Zimbabwean state media reported Friday that President Robert Mugabe extended an olive branch to Britain, urging its incoming ambassador to send fair reports back to the Foreign Office and expressing the hope that he’ll help bridge the gap in relations.
The state-controlled Herald newspaper reported that President Mugabe told new British Ambassador Andrew Pocock, who presented his credentials to the president Thursday, that the country “needs a bridge with the British.” He is also said to have urged Pocock to portray Zimbabwe fairly in his dispatches back to London.
"If you report as your government wants, why send you here?,” the newspaper quoted the president as saying to Pocock, citing senior governmental sources. “We want you here to help construct formidable bridges. We need a bridge with the British.”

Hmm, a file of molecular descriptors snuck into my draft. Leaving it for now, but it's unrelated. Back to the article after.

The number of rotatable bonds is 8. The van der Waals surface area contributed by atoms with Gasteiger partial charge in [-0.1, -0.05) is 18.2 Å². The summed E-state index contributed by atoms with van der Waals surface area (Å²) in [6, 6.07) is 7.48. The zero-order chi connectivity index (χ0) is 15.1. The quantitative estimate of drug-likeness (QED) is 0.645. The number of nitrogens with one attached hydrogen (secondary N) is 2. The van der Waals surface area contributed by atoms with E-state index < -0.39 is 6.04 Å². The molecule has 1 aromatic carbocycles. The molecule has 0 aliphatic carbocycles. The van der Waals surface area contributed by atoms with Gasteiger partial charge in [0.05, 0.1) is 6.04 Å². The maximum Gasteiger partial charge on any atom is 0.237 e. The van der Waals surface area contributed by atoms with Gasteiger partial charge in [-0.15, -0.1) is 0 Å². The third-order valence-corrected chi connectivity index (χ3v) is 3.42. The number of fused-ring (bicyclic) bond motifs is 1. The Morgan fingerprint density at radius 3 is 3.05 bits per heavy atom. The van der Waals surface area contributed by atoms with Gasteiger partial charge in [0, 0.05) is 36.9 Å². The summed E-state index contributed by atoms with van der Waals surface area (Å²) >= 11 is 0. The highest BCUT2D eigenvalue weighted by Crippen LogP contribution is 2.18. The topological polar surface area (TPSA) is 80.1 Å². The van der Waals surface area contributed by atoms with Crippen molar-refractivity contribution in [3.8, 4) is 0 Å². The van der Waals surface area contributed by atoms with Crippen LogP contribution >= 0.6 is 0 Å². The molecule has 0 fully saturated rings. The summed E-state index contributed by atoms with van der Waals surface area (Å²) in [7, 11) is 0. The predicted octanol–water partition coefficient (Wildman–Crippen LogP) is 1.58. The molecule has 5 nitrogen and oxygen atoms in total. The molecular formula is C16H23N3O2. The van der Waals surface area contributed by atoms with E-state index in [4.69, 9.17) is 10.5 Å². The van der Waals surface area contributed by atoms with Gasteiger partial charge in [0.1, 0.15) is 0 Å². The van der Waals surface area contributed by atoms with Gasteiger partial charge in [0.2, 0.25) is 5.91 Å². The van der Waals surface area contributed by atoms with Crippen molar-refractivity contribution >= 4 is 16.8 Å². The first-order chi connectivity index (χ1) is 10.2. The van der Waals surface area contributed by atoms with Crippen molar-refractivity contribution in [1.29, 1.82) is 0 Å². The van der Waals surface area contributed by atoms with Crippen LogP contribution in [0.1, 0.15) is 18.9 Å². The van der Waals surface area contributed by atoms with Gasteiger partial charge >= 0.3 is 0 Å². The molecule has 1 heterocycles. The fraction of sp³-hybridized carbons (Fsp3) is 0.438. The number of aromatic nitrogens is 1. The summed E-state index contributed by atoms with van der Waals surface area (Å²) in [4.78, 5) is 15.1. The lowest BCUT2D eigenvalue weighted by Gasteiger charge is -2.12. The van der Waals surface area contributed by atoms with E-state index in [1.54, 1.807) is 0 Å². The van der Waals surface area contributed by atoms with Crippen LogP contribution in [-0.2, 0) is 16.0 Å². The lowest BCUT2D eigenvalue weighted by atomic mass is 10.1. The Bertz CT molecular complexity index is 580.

Pocock is taking the place of former British Ambassador to Zimbabwe Roderick Pullen, who abruptly departed his post in Harare last month for family reasons.
Some political analysts took Mr. Mugabe’s seemingly conciliatory remarks as a sign of desperation with the economy in freefall and food and fuel shortages widespread.
National Constitutional Assembly Chairman Lovemore Madhuku told reporter Carole Gombakomba of VOA’s Studio 7 for Zimbabwe that the Zimbabwean president’s comments suggest he is feeling diplomatically isolated.